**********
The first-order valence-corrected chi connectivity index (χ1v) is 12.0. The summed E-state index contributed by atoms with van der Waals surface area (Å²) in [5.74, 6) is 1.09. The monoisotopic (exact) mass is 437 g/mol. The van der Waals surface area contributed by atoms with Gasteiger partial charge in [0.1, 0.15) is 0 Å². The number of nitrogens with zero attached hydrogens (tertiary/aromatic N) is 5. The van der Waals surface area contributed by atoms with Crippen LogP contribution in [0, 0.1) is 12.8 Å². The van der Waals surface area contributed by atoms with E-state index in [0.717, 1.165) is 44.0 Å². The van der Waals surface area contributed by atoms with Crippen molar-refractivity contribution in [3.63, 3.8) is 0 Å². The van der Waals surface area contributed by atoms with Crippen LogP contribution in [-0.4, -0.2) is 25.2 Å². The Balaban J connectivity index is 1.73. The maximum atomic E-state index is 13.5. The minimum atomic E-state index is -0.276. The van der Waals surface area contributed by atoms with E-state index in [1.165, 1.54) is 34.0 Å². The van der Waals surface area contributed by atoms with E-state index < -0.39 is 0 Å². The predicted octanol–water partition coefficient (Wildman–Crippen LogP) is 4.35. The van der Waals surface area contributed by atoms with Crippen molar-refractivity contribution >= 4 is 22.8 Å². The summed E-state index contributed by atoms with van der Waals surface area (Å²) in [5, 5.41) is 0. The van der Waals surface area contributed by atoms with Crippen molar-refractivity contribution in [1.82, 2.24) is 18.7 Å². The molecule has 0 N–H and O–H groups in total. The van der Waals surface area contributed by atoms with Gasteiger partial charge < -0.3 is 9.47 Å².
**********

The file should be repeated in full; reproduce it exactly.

The first-order valence-corrected chi connectivity index (χ1v) is 12.0. The summed E-state index contributed by atoms with van der Waals surface area (Å²) in [5.74, 6) is 1.09. The monoisotopic (exact) mass is 437 g/mol. The van der Waals surface area contributed by atoms with Gasteiger partial charge in [0.1, 0.15) is 0 Å². The number of nitrogens with zero attached hydrogens (tertiary/aromatic N) is 5. The van der Waals surface area contributed by atoms with Crippen LogP contribution in [0, 0.1) is 12.8 Å². The van der Waals surface area contributed by atoms with E-state index in [0.717, 1.165) is 44.0 Å². The van der Waals surface area contributed by atoms with Crippen molar-refractivity contribution in [3.63, 3.8) is 0 Å². The van der Waals surface area contributed by atoms with Crippen LogP contribution in [-0.4, -0.2) is 25.2 Å². The Balaban J connectivity index is 1.73. The maximum atomic E-state index is 13.5. The minimum atomic E-state index is -0.276. The van der Waals surface area contributed by atoms with E-state index in [1.165, 1.54) is 34.0 Å². The van der Waals surface area contributed by atoms with E-state index < -0.39 is 0 Å². The predicted octanol–water partition coefficient (Wildman–Crippen LogP) is 4.35. The van der Waals surface area contributed by atoms with Crippen molar-refractivity contribution >= 4 is 22.8 Å². The summed E-state index contributed by atoms with van der Waals surface area (Å²) in [5, 5.41) is 0. The van der Waals surface area contributed by atoms with Crippen molar-refractivity contribution in [1.82, 2.24) is 18.7 Å². The molecule has 0 N–H and O–H groups in total. The van der Waals surface area contributed by atoms with Gasteiger partial charge < -0.3 is 9.47 Å².